Governments are created to enforce social contracts and should be held to the same standards as individuals. If a society has deemed supporting exploitative regimes to be unfair, then the government has a responsibility to uphold this principle. Anti-foreign-bribery laws should be enacted and enforced. A government can prevent bribery through strict prosecution of violators. The United States has so far, been an active prosecutor of foreign bribery cases and uses the Foreign Corrupt Practices Act to enforce its condemnation of bribery (Clayton).
OECD nations can also be viewed as individuals engaging to form a multinational society and agreeing to a social contract. The 1997 anti-bribery convention gathered 33 countries to agree bribery was an immoral and unacceptable practice (Transparency International). The failure of 29 of these countries to actively prosecute violators of this belief is a breach of the social contract. It concentrates burdens on some individuals, including the countries that actively enforce their laws and citizens exploited by their corrupt rulers. Countries that fail to prosecute cases benefit from increased economic development at a cheaper cost, while countries that enforce their laws lose these opportunities.
The Cost of Bribery
The practice of foreign bribery strengthens corrupt regimes and continues wealth inequality in impoverished countries. For example, Uzbekistan uses state-sponsored forced labor to harvest cotton. The $1 billion in profits from this practice “goes to a small elite of the most powerful in the country, while most of the population remains impoverished” (Transparency International). Forced labor can be considered an exploitative practice that hurts the impoverished citizenry and a human rights violation, as the people are enslaved against their will. President Kamirov’s daughter has reportedly received over “one billion [dollars] worth of payments and ownership shares out of international telecom-related companies” (Transparency International). China, Japan, and South Korea are the largest investors in the country. However, despite the human rights violations committed by the regime, these countries have not investigated or sanctioned any companies dealing with Uzbekistan.
The Repeal of Transparency
In regards to Trump’s repeal of the disclosure mandate on extractive industries, the Economist writes “it is an unfortunate moment for the United States to stall progress towards greater openness, because the transparency initiatives were beginning to demonstrate results.” There is growing evidence information disclosures on payments supports greater competition in government contracting and being a signatory of the Extractive Industry Transparency Initiative (EITI) results in increased foreign direct investment. Research by the International Monetary Fund suggests greater transparency around economic and government data leads to a reduction in the spreads of emerging market sovereign bonds. Ensuring strong economies abroad is not only good for those countries but also for the US as it increases the buying power for American exports.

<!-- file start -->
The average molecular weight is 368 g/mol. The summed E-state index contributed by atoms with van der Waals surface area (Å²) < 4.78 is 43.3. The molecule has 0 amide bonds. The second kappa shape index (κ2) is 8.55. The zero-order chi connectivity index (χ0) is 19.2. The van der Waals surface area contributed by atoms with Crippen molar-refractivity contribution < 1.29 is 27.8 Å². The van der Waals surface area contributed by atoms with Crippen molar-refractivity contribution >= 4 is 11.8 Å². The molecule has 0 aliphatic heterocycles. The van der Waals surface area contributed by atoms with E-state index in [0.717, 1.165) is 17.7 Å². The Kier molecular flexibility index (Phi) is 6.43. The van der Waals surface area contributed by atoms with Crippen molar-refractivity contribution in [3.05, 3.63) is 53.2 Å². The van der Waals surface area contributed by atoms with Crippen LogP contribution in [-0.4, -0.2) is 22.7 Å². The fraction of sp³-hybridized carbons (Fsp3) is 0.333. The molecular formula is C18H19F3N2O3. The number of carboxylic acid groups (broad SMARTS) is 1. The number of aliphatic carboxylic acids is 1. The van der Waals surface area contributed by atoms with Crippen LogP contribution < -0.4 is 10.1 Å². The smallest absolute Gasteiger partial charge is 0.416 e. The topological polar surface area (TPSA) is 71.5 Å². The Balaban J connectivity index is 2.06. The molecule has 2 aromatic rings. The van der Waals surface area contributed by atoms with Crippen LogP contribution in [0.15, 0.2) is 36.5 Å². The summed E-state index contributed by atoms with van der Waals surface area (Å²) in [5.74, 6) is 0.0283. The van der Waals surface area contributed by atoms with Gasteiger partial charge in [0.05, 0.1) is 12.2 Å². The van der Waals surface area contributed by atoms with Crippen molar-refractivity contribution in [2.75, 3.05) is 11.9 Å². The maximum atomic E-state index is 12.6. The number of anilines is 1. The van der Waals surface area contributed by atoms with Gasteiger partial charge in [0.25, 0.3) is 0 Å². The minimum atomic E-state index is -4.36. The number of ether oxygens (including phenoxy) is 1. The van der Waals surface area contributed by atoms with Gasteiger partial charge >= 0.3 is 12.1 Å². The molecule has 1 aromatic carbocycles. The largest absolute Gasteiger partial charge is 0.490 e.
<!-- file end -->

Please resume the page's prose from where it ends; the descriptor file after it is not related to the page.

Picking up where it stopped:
Editor: Eric Witmer
“Applying Rawls Theory of Justice to Finance.” Seven Pillars Institute. The Seven Pillars Institute, n.d. Web. 26 June 2016.
Clayton, Stephan. “Top Ten Basics of Foreign Corrupt Practices Act Compliance for the Small Legal Department.” ACC. Association of Corporate Counsel, 01 June 2011. Web. 26 June 2016.
Donaldson, Thomas. “Values in Tension: Ethics Away from Home.” Harvard Business Review. Harvard, 01 Sept. 1996. Web. 26 June 2016.
Enforcement Levels: Overview. Digital image. Transparency.org. Transparency International, 20 Aug. 2015. Web. http://www.transparency.org/exporting_corruption/
Galang, Roberto Martin N. “Doing Business in Corrupt Places.” Journal of Management Studies (2011): n. pag. Strategy Business. Web. 26 June 2016.
Gutierrez, Eric. “Why Business Should Care about Fighting Corruption | Eric Gutierrez.” The Guardian. Guardian News and Media, 01 July 2011. Web. 26 June 2016.
“How Some OECD Governments Do Nothing to Stop Their Companies Financing Grand Corruption Abroad.” Transparency.org. Transparency International, 16 Mar. 2016. Web. 26 June 2016.
“What Is Globalization?” Globalization101. The Levin Institute, 2016. Web. 26 June 2016.
 The 29 countries are: France, the Netherlands, South Korea, Sweden, Hungary, South Africa, Portugal, Greece, New Zealand, Japan, Russia, Spain, Belgium, Mexico, Brazil, Ireland, Poland, Turkey, Denmark, the Czech Republic, Luxembourg, Argentina, Chile, Israel, Slovakia, Colombia, Slovenia, Bulgaria, and Estonia.
Image courtesy of www.teapartytribune.com